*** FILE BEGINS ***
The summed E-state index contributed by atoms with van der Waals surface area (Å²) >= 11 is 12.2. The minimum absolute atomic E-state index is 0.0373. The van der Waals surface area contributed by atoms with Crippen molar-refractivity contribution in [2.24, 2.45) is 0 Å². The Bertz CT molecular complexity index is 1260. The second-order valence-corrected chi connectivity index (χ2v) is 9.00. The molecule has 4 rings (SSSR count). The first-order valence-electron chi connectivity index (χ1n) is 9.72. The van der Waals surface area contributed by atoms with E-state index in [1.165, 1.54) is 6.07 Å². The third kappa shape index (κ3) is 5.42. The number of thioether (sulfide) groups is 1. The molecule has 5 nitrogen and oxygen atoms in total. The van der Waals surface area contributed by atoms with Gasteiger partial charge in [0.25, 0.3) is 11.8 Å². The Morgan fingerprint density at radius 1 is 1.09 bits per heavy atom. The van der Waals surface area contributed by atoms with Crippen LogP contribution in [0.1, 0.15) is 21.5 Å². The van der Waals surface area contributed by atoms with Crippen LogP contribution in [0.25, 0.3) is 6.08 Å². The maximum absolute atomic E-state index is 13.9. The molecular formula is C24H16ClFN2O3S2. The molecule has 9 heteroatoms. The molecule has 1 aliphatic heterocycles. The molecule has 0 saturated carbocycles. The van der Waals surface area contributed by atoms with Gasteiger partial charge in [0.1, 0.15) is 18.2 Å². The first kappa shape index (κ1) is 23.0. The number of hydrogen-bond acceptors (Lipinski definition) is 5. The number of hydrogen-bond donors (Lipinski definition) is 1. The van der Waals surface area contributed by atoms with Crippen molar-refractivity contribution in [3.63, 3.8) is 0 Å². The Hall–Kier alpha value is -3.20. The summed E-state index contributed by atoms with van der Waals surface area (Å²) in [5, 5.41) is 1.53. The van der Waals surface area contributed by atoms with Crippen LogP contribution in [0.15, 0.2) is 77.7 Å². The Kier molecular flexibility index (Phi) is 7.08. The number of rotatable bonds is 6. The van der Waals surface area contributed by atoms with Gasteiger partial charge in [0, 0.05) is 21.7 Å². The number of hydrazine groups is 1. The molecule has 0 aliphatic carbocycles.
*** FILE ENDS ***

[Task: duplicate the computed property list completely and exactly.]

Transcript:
The summed E-state index contributed by atoms with van der Waals surface area (Å²) >= 11 is 12.2. The minimum absolute atomic E-state index is 0.0373. The van der Waals surface area contributed by atoms with Crippen molar-refractivity contribution in [2.24, 2.45) is 0 Å². The Bertz CT molecular complexity index is 1260. The second-order valence-corrected chi connectivity index (χ2v) is 9.00. The molecule has 4 rings (SSSR count). The first-order valence-electron chi connectivity index (χ1n) is 9.72. The van der Waals surface area contributed by atoms with E-state index in [1.165, 1.54) is 6.07 Å². The third kappa shape index (κ3) is 5.42. The number of thioether (sulfide) groups is 1. The molecule has 5 nitrogen and oxygen atoms in total. The van der Waals surface area contributed by atoms with Gasteiger partial charge in [0.25, 0.3) is 11.8 Å². The Morgan fingerprint density at radius 1 is 1.09 bits per heavy atom. The van der Waals surface area contributed by atoms with Crippen LogP contribution in [0.1, 0.15) is 21.5 Å². The van der Waals surface area contributed by atoms with Crippen LogP contribution in [0.25, 0.3) is 6.08 Å². The maximum absolute atomic E-state index is 13.9. The molecular formula is C24H16ClFN2O3S2. The molecule has 9 heteroatoms. The molecule has 1 aliphatic heterocycles. The molecule has 0 saturated carbocycles. The van der Waals surface area contributed by atoms with Gasteiger partial charge in [0.1, 0.15) is 18.2 Å². The first kappa shape index (κ1) is 23.0. The number of hydrogen-bond acceptors (Lipinski definition) is 5. The number of hydrogen-bond donors (Lipinski definition) is 1. The van der Waals surface area contributed by atoms with Crippen molar-refractivity contribution in [3.63, 3.8) is 0 Å². The Hall–Kier alpha value is -3.20. The summed E-state index contributed by atoms with van der Waals surface area (Å²) in [5, 5.41) is 1.53. The van der Waals surface area contributed by atoms with Crippen LogP contribution in [0.15, 0.2) is 77.7 Å². The Kier molecular flexibility index (Phi) is 7.08. The number of rotatable bonds is 6. The van der Waals surface area contributed by atoms with Gasteiger partial charge in [0, 0.05) is 21.7 Å². The number of hydrazine groups is 1. The molecule has 0 aliphatic carbocycles.